Monday morning mist at Rowington
I was up first on Monday morning and made the tea and started stripping down the pram hood as this was the day we tackled the Hatton flight of 21 locks. I managed to take a very atmospheric picture first thing of the view from our mooring (above). I had made a flask of coffee and had cake on standby incase of hunger along the way; but we had a hearty breakfast of porridge to set us up. Off we went and followed another boat to the locks, thinking we may be able to share with them, but a boat was already in the lock so they went with them. We filled up with water and whilst doing so a share boat came along (we have seen in to-ing and fro-ing all summer), so we shared the locks with them. As I said before the last time we did this section was on a hire boat, and both of us remarked we couldn’t always remember the route (it was 5 years ago). We had such a routine going through the Hatton locks that there was no time to take any pictures, but I am sure we have some from before somewhere in our collection. We did share the load with me doing the first half of the locks and Charlie doing the other half. It took 5 hours to get through (only 2 volunteer lock keepers that morning), from when we left, to mooring up, at a distance of 5 miles. We parted company from the share boat, and moored up just before Cape Locks. There is a pub there called The Cape Of Good Hope, and because we were both tired, and I couldn’t be bothered to cook, Charlie went to the pub and picked up a menu. One of the items on the menu caught our eye; a London style pie and mash. Well we had to try that didn’t we? So we did, but although tasty (we were very hungry), it was nothing like the pie and mash we know and love. We followed this with fruit crumble (with custard), Charlie having a couple of local beers, and me a glass of red. We decided not to visit Warwick this time as on a bit of a schedule. From here we left on Tuesday (2 locks) and headed for Leamington Spa and Lidl (which is right on canalside just outside Leamington).
We again decided to leave visiting Leamington for another time, but wanted to stop at Lidl to top up with milk and our favourite red wine, with some other bits of shopping thrown in. Wednesday morning before we departed I walked over and bought some fresh croissants! So tempting as so close. I had to take a picture of the towpath sign as there has been many a time we have nearly been knocked over by speeding cyclists. The sign was quite small, maybe needs enlarging so people can see it.
shame not all the cyclists take note
We moored up at Radford Semele by a country park and a popular mooring site as quite a few boats there. I have been walking Izzy along these short stretches with no locks, whilst Charlie steers the boat along, but just lately Izzy doesn’t want to walk and keeps a beady eye on the boat following us, and she ends up being dragged along! She likes her creature comforts. Thursday we did 10 locks ending up with Bascote Locks which includes a staircase pair. We started off sharing with another boat but we stopped for water and sanitary business so they went on. Although we were gradually catching them up we were doing the locks on our own; which we found easier once we got into the swing of things.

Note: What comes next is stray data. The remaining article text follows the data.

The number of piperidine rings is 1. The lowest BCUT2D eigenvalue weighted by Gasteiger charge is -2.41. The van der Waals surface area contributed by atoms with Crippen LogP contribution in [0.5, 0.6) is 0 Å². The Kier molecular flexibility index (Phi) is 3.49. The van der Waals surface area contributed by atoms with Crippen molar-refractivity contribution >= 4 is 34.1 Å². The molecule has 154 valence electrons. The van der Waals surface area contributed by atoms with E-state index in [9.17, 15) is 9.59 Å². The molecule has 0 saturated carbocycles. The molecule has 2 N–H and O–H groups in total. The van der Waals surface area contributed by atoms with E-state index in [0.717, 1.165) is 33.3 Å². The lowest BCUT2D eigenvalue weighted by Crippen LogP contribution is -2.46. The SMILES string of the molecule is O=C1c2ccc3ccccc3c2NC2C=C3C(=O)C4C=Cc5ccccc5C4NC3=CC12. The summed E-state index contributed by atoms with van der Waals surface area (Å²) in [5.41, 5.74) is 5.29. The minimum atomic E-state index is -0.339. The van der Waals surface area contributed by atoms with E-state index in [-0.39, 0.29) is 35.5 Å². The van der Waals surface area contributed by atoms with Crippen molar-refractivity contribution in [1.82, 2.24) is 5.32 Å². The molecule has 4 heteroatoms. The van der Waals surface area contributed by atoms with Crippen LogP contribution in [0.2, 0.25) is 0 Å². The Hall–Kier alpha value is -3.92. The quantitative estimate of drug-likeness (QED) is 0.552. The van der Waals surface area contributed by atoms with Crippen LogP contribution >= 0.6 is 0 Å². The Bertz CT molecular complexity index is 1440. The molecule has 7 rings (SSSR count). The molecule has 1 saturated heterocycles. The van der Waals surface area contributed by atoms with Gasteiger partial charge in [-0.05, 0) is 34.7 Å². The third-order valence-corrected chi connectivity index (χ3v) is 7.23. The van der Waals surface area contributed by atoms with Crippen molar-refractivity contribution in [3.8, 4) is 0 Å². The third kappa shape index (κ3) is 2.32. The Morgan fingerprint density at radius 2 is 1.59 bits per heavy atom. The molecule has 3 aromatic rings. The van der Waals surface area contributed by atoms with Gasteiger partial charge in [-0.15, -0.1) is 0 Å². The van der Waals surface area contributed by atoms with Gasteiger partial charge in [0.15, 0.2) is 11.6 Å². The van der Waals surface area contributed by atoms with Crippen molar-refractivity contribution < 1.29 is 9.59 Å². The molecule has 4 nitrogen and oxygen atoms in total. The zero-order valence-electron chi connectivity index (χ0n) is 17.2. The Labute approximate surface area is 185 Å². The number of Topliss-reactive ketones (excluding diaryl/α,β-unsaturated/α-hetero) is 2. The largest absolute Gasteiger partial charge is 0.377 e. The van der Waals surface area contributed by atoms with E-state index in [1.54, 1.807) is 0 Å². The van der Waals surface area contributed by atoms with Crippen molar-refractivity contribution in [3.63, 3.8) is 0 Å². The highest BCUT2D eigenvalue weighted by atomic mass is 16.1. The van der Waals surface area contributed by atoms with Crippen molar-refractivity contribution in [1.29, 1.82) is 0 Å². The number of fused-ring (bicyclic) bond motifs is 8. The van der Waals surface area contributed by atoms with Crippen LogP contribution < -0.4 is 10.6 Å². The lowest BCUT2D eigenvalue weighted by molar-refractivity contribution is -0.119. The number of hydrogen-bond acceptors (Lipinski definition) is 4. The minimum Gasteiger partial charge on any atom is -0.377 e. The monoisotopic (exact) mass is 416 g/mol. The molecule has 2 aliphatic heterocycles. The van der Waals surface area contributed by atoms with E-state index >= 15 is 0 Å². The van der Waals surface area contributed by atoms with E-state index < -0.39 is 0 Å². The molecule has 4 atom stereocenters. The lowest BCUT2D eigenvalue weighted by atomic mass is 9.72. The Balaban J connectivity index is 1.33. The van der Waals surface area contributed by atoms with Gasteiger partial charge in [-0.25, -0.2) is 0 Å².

in the lock with leaky gates
looking back at what we have done
working the locks
at the top
Friday we were off again and another 10 locks to do in the Stockton flight. We met up with the same boat as before, but again only managed 2 locks with them as we needed coal supplies. We stopped in the lock as there was very little traffic, and bought 4 bags of smokeless fuel from the Warwickshire fly boat co. shop. A very good price as well I hasten to add. They also had an extensive book exchange so I handed in a book and picked up another. We came through the rest of the flight and meandered along past Willow Wren training and many moored boats, finally stopping at a rural spot surrounded by sheep fields. Friday off again and through 3 more locks at Calcutt, turning left at Napton junction onto the Oxford/Grand Union section, until finally stopping at Braunston Puddlebanks. And it’s a good job we did stop as the moorings nearer to Braunston town are full to the brim.
Braunston church with remains of a former windmill in view
Today (Sunday) we have awoken to rain, the first time in a while, although we do need it. A few jobs done onboard, we just wish passing boats would slow down a bit as many going too fast. Tomorrow should be better weather, and we have decided to stay a couple of days and visit the town and chandlery here, oh and partake of a Gongoozlers breakfast. The last one we had 5 years ago, and is on the narrowboat cafe outside the marina. The strangest spooky thing is that we pulled up here on the same date last year too. Not planned just coincidence!